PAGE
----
I’ve been spending a lot of my spare time with RemObjects products (mostly Oxygene and Hydra) over the last several months and haven’t kept up my blog on those subjects like I intended. But another distraction is taking an increasing interest as more of a fun hobby than a dire need that will make me money.
I got a Raspberry Pi.
Actually, this is a picture of my second Raspberry Pi and there are two more on the way.
Now, I probably don’t have to explain what this is to most readers, but just in case someone doesn’t know, these are small, inexpensive single-board, system-on-a-chip computers that are designed to be easy to connect to a wide variety of devices, sensors, and controllers. They’re great fun to tinker with, learn on, and experiment with–and there are many, many web sites with instructions to build everything from a Lego robot to a home surveillance system to a multi-node, password-hacking super computer array!
My interests are fairly modest: I simply want to have a remote camera to watch the front porch from my back-of-the-house office. Oh, and it would be cool to set next year’s Christmas lights to music. And I might setup a torrent server. And maybe a voice-activated office lighting controller. And… My family might never see again.
I will likely blog some of what I do but one of the first things I want to write down so I don’t forget is actually a fix for an annoyance in Linux. The Raspberry Pi computers run Linux, of course, and every Linux distribution I’ve tried comes setup to blank the screen after a bit. Now this is good if you have a computer that you walk away from and forget to shut down or something, but the projects I have slated would either not have a screen attached at all or would need to have a small screen that is always on. So the first thing I had to figure out was how to disable the screen saver. This turned out to be surprisingly difficult to get right.
There are two parts: 1) the command-line, and 2) the graphical user interface. Everything in Linux can be customized and different from one system to another, so whatever I write here must include the disclaimer that it may be different on your system. If you install Raspbian, a popular distribution for Linux on Raspberry Pi, then the following should work for you. In any case, the main reason for me documenting it here is so that I will remember how to set it up on subsequent installs!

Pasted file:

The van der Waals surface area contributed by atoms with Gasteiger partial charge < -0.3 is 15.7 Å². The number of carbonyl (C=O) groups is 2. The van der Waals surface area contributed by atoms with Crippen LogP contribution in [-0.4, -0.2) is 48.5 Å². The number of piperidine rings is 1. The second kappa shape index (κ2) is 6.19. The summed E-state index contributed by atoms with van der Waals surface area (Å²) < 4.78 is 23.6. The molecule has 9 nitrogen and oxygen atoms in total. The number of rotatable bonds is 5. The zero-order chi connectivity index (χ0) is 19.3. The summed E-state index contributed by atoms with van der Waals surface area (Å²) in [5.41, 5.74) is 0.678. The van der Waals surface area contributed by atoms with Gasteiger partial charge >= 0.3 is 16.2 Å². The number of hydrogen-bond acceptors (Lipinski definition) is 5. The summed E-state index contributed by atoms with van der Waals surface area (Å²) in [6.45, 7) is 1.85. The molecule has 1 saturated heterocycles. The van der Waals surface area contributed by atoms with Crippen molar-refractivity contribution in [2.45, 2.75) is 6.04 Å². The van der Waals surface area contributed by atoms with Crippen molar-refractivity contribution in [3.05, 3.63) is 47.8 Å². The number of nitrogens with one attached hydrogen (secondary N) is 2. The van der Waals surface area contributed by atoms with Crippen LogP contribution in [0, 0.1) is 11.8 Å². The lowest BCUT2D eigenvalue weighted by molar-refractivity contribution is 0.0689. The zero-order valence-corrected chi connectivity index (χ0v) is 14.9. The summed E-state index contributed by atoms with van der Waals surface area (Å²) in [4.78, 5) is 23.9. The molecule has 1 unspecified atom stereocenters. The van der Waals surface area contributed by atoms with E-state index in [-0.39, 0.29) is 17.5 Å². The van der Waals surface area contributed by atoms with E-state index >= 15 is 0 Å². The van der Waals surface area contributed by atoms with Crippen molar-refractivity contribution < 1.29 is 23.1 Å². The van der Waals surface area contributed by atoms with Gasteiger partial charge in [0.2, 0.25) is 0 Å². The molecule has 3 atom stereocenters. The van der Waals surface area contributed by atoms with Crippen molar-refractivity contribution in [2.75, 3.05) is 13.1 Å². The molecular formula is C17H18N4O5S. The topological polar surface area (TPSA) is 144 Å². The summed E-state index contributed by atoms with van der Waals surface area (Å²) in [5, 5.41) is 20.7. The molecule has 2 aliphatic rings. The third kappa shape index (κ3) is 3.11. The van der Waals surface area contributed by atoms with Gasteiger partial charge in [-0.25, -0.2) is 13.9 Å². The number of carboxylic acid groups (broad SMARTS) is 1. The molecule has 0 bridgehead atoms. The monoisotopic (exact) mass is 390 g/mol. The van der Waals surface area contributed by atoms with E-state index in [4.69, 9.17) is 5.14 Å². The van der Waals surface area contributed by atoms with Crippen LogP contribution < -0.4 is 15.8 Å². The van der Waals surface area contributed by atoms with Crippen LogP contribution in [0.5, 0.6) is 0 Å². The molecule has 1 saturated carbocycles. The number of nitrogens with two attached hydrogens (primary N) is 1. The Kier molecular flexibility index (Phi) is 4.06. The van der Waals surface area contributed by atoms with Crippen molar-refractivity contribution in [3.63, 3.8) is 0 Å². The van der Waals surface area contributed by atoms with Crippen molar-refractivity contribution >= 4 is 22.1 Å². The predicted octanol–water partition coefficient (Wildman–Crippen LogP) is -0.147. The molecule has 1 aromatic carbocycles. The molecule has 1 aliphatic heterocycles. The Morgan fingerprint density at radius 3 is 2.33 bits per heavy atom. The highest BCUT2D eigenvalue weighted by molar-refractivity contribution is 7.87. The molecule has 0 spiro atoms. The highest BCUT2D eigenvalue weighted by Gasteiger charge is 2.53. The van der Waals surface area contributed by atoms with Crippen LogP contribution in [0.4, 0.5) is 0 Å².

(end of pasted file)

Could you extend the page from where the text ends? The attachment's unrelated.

First the command line. This, more than anything, should be standard for every Linux system that runs the Bash command line shell (and should be simple to adjust to a different one). The system-wide start file,
/etc/bash.bashrc, is where you want to add one line:
setterm -blank 0 -powerdown 0
This will 1) set the time interval to blank the screen (-blank) to zero which will disable it, and 2) keep the monitor from powering down (-powerdown). You may also need to use -powersave, but these two have worked for me on a couple of monitors.
Next, the graphical user interface (GUI) where you have friendly icons and can use the mouse has its own screen saver, separate from the command-line terminal. The GUI environment on Linux is called X and there are quite a variety of settings. On top of that, you have the desktop window environment. Since Raspbian comes default with LXDE, I’ll mention only this one. The start-up file for LXDE is:
There are two things to do: 1) disable the screen saver, and 2) disable the EnergyStar features.
The first part seems easy enough, simply comment out the line that starts the screen saver (you can just as well delete it if you want; I keep it there to remind me what it had been if I ever decide I want to turn it back on):
This, you might think, should be enough to disable the screen saver. And, well, it does. However, the X11 system has additional built-in screen-saver capabilities, so you need to do a couple of extra steps:
@xset s noblank
@xset s off
Finally, disable EnergyStar features of your monitor so it won’t go into a power-save mode even though your screen saver is off:
There are numerous forums and blogs all over the internet with various ways to do this and indeed they work for those situations. After trying several, I settled on the steps above and wrote them down so that it will save me time looking them up.
Hopefully, it helps you as well!